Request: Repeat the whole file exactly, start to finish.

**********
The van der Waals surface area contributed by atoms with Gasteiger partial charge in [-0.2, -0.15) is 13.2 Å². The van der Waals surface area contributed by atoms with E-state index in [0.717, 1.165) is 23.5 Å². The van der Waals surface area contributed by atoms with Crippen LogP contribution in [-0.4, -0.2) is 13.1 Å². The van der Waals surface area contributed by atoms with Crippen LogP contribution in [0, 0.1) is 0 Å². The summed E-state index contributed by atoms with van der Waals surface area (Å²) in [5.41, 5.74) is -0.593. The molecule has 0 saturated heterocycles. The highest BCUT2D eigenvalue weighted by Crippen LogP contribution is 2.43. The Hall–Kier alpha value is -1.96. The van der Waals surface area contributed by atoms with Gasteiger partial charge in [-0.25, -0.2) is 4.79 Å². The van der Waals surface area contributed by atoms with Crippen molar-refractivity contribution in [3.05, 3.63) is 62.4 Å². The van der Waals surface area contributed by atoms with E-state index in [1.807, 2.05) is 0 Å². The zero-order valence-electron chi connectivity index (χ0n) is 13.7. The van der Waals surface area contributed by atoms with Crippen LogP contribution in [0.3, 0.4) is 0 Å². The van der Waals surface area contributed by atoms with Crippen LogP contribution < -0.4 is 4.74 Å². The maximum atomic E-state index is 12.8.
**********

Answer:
The van der Waals surface area contributed by atoms with Gasteiger partial charge in [-0.2, -0.15) is 13.2 Å². The van der Waals surface area contributed by atoms with E-state index in [0.717, 1.165) is 23.5 Å². The van der Waals surface area contributed by atoms with Crippen LogP contribution in [-0.4, -0.2) is 13.1 Å². The van der Waals surface area contributed by atoms with Crippen LogP contribution in [0, 0.1) is 0 Å². The summed E-state index contributed by atoms with van der Waals surface area (Å²) in [5.41, 5.74) is -0.593. The molecule has 0 saturated heterocycles. The highest BCUT2D eigenvalue weighted by Crippen LogP contribution is 2.43. The Hall–Kier alpha value is -1.96. The van der Waals surface area contributed by atoms with Gasteiger partial charge in [-0.25, -0.2) is 4.79 Å². The van der Waals surface area contributed by atoms with Crippen molar-refractivity contribution in [3.05, 3.63) is 62.4 Å². The van der Waals surface area contributed by atoms with E-state index in [1.807, 2.05) is 0 Å². The zero-order valence-electron chi connectivity index (χ0n) is 13.7. The van der Waals surface area contributed by atoms with Crippen LogP contribution in [0.3, 0.4) is 0 Å². The van der Waals surface area contributed by atoms with Crippen LogP contribution < -0.4 is 4.74 Å². The maximum atomic E-state index is 12.8.